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A friend just sent a link about inflation, only it was presented as the removal of the 'millennial lifestyle subsidy', couldn't read the article as it was pay-walled but I might go and punch a wall.

@oppen

Not inflation:

“A few years ago, while on a work trip in Los Angeles, I hailed an Uber for a crosstown ride during rush hour. I knew it would be a long trip, and I steeled myself to fork over $60 or $70.

Instead, the app spit out a price that made my jaw drop: $16.

Experiences like these were common during the golden era of the Millennial Lifestyle Subsidy, which is what I like to call the period from roughly 2012 through early 2020, when many of the daily activities of big-city 20- and 30-somethings were being quietly underwritten by Silicon Valley venture capitalists.”

https://www.nytimes.com/2021/06/08/technology/farewell-mil...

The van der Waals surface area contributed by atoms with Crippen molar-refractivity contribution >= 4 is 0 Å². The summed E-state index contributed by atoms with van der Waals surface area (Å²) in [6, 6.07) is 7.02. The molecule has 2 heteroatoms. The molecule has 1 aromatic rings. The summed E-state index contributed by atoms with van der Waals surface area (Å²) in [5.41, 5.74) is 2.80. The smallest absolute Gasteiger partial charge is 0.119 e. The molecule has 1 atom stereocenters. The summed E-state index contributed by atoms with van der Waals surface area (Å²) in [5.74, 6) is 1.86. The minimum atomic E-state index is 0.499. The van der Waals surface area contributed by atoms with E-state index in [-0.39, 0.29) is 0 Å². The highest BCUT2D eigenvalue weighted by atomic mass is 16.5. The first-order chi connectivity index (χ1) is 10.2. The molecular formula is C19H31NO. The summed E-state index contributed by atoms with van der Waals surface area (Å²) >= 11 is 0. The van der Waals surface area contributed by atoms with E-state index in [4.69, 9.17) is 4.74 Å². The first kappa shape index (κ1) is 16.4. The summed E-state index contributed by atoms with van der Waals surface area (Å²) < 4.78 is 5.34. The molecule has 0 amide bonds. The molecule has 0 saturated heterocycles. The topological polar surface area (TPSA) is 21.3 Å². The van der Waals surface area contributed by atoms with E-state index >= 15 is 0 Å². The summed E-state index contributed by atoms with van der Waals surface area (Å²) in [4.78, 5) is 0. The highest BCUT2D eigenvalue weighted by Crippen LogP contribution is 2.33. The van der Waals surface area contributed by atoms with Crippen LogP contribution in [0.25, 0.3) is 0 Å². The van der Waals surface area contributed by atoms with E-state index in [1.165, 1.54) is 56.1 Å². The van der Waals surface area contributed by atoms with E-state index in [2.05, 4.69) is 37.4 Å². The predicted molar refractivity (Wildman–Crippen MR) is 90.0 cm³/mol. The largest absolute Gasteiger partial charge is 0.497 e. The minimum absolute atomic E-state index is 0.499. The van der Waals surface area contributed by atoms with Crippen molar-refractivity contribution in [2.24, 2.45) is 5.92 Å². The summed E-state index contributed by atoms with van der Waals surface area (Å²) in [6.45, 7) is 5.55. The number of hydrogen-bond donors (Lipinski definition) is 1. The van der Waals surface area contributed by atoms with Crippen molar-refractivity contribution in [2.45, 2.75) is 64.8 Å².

@oppen “while it’s painful to pay subsidy-free prices for our extravagances, there’s also a certain justice to it. Hiring a private driver to shuttle you across Los Angeles during rush hour should cost more than $16, if everyone in that transaction is being fairly compensated. Getting someone to clean your house, do your laundry or deliver your dinner should be a luxury, if there’s no exploitation involved. The fact that some high-end services are no longer easily affordable by the merely semi-affluent may seem like a worrying development, but maybe it’s a sign of progress.”

Sounds good to me.

@oppen @swansinflight Yeah, it really sounds like it should be called the venture capital lifestyle subsidy, but it's not gonna get as many clicks with a name that doesn't get older people excited and alienate a whole generation.

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Merveilles

Merveilles is a community project aimed at the establishment of new ways of speaking, seeing and organizing information — A culture that seeks augmentation through the arts of engineering and design. A warm welcome to any like-minded people who feel these ideals resonate with them.